Mrs Hebjerk’s sign

Sverre Halvorsen About the author
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Illustration Svein Størksen

She wasn’t hanging like a limp rag over the side of the bed the way she usually did when she threw up. No, she was lying stretched out. That bothered her mother, and she told the doctor about it when she rang to get help for her four year-old.

The young doctor had heard of Kernig and Brudzinski, but the professor under whom he studied had not talked about Mrs Hebjerk’s sign and there was nothing about it in the books either. So the mother had to ring again. Now she was lying not like a bendy branch but as stiff as a board. This time the doctor found Kernig positive and admitted her for meningitis. That’s what she had.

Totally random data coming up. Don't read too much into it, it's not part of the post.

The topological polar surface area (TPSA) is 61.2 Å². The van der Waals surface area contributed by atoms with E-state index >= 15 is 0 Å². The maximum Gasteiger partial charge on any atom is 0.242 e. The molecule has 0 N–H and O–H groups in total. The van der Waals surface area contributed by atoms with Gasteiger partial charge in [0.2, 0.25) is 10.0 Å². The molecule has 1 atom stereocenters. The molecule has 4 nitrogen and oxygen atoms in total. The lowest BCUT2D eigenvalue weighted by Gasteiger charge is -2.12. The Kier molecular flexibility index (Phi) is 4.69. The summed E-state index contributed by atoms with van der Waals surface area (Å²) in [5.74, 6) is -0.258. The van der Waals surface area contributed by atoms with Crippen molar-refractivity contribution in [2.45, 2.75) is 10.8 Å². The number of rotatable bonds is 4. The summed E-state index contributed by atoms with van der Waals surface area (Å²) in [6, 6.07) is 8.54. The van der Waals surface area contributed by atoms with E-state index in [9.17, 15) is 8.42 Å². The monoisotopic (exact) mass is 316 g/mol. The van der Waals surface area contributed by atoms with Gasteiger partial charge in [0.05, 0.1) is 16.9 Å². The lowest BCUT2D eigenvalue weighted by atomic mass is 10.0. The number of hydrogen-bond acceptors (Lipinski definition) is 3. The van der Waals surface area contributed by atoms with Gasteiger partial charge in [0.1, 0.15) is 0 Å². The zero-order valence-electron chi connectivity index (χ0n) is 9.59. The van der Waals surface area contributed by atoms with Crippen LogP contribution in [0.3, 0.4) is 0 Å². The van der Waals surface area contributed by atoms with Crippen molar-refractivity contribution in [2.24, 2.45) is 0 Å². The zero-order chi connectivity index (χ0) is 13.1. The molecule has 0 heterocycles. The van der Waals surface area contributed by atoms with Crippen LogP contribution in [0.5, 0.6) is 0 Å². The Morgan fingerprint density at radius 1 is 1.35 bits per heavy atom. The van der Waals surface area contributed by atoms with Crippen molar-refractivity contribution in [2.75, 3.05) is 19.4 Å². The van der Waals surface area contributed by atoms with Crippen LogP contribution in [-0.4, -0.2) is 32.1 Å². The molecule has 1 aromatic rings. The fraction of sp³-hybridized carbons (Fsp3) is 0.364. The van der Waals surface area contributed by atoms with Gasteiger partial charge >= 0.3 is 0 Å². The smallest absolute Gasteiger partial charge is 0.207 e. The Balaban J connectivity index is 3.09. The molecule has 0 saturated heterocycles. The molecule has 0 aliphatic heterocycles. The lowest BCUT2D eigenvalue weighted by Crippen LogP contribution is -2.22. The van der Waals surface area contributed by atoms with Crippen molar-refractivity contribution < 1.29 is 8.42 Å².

The professor hadn’t seen it himself or read about it.

So, with the mother’s permission, he added Fru Hebjerk’s sign to the list of symptoms and signs of meningitis – after Kernig and Brudzinski. The list needed a good Norwegian name.

With thanks to all those mothers whose observations enable a diagnosis for babies and infants to be made in time.

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